Bitcoin hit a record high of about $68,800 on Tuesday, capping a remarkable comeback for the volatile cryptocurrency after its value plunged in 2022 amid a market meltdown.

Bitcoin’s price has risen more than 300 percent since November 2022, a resurgence that few predicted when the price dropped below $20,000 in 2022. Its previous record was just under $68,790 in November 2021, as crypto markets boomed and amateur investors poured savings into experimental digital coins.

“This is just the beginning of this bull market,” said Nathan McCauley, the chief executive of the crypto company Anchorage Digital. “The best is yet to come.”

Bitcoin’s recent surge has been driven by investor enthusiasm for a new financial product tied to the digital coin. In January, U.S. regulators authorized a group of crypto companies and traditional finance firms to offer exchange-traded funds, or E.T.F.s, which track Bitcoin’s price. The funds provide a simple way for people to invest in the crypto markets without directly owning the virtual currency.

As of last week, investors had poured more than $7 billion into the investment products, propelling Bitcoin’s rapid rise, according to Bloomberg Intelligence.

The price of Ether, the second-most-valuable digital currency after Bitcoin, has also risen this year. Its increase has been driven partly by enthusiasm over the prospect that regulators may also approve an E.T.F. tied to Ether.

Despite the euphoria, the crypto industry is still navigating the aftermath of the 2022 crash. Sam Bankman-Fried, the disgraced founder of the collapsed FTX crypto exchange, is set to be sentenced to prison at the end of March. The Securities and Exchange Commission has sued several prominent crypto firms, including the U.S. exchange Coinbase, arguing that the companies offer unregistered securities.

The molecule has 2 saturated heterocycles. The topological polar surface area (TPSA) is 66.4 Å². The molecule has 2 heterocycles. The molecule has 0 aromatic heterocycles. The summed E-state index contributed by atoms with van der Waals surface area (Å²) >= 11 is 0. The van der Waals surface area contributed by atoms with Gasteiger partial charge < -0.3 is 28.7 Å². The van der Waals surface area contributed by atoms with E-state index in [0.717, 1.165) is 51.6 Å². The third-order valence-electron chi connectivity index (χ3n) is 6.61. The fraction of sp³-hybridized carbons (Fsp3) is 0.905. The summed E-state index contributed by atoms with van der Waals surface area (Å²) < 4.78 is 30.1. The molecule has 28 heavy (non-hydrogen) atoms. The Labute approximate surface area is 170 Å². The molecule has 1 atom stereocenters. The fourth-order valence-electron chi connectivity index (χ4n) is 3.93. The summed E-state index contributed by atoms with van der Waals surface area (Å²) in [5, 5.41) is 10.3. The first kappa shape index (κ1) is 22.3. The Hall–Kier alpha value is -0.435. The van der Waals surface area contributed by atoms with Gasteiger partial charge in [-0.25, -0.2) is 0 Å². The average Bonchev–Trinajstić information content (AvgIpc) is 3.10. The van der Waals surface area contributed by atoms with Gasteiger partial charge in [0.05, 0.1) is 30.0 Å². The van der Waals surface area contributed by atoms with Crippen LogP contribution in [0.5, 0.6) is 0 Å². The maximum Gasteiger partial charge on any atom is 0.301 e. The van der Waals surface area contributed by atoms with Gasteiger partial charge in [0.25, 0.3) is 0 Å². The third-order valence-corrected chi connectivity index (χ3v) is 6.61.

Courts have begun weighing in on some of those lawsuits, and the outcome could determine whether crypto companies can continue operating in the United States. Many skeptics remain unconvinced that digital currencies offer much real-world utility.

“There’s no inherent value,” said John Reed Stark, a former S.E.C. official and an outspoken critic of the crypto industry. “There’s no proven track record of adoption or reliance.”

Bitcoin was invented in the aftermath of the 2008 financial crisis by a mysterious developer using the pseudonym Satoshi Nakamoto. The digital coin was originally envisioned as a decentralized alternative to the traditional financial system, a way for people to exchange funds without relying on banks or other intermediaries.

But as Bitcoin’s value increased, it became a vehicle for financial speculation. The currency’s price rose rapidly, before falling just as quickly — minting new millionaires one day and erasing their savings the next.

In the early part of the pandemic, a surge in day trading by amateur investors helped turn cryptocurrencies into a hot commodity. The industry promoted itself in splashy magazine spreads and Super Bowl commercials, sending Bitcoin’s price soaring to a record.

Within a year, the bubble burst. A series of corporate implosions culminated in November 2022 with the collapse of FTX, Mr. Bankman-Fried’s exchange. Investors lost billions of dollars, as Bitcoin’s price plummeted to around $16,000.

The industry’s fortunes started improving in August, when a federal appeals court paved the way for companies to offer E.T.F.s tied to Bitcoin. An E.T.F. is essentially a basket of assets broken up into shares. Investors buy shares in the basket, rather than owning the assets directly.

In the crypto world, that means investors can gain exposure to Bitcoin without mastering the technical details of a digital currency wallet, or entrusting large amounts of money to fly-by-night firms with checkered legal histories. Financial giants like BlackRock and Fidelity are offering the Bitcoin investment products, providing a measure of stability to a volatile industry.

For years, crypto advocates predicted that the approval of Bitcoin E.T.F.s would bring billions of dollars in new investment to the industry, though some analysts expressed skepticism about those projections.

Early data suggests the impact has been significant. Over recent months, the approval of the investment vehicles has combined with other factors to send Bitcoin’s price surging.

Later this year, the amount of new Bitcoin that goes into circulation will decrease because of an event known as “the halving.” The event, which was programmed into Bitcoin’s underlying code, will reduce by half the amount of Bitcoin that people receive when they run software to validate crypto transactions (a process commonly known as “mining”).

The prospect of scarcer Bitcoin supply has helped drive up its price, some analysts have argued.


Source link

Credit: NYTimes.com

Leave a Reply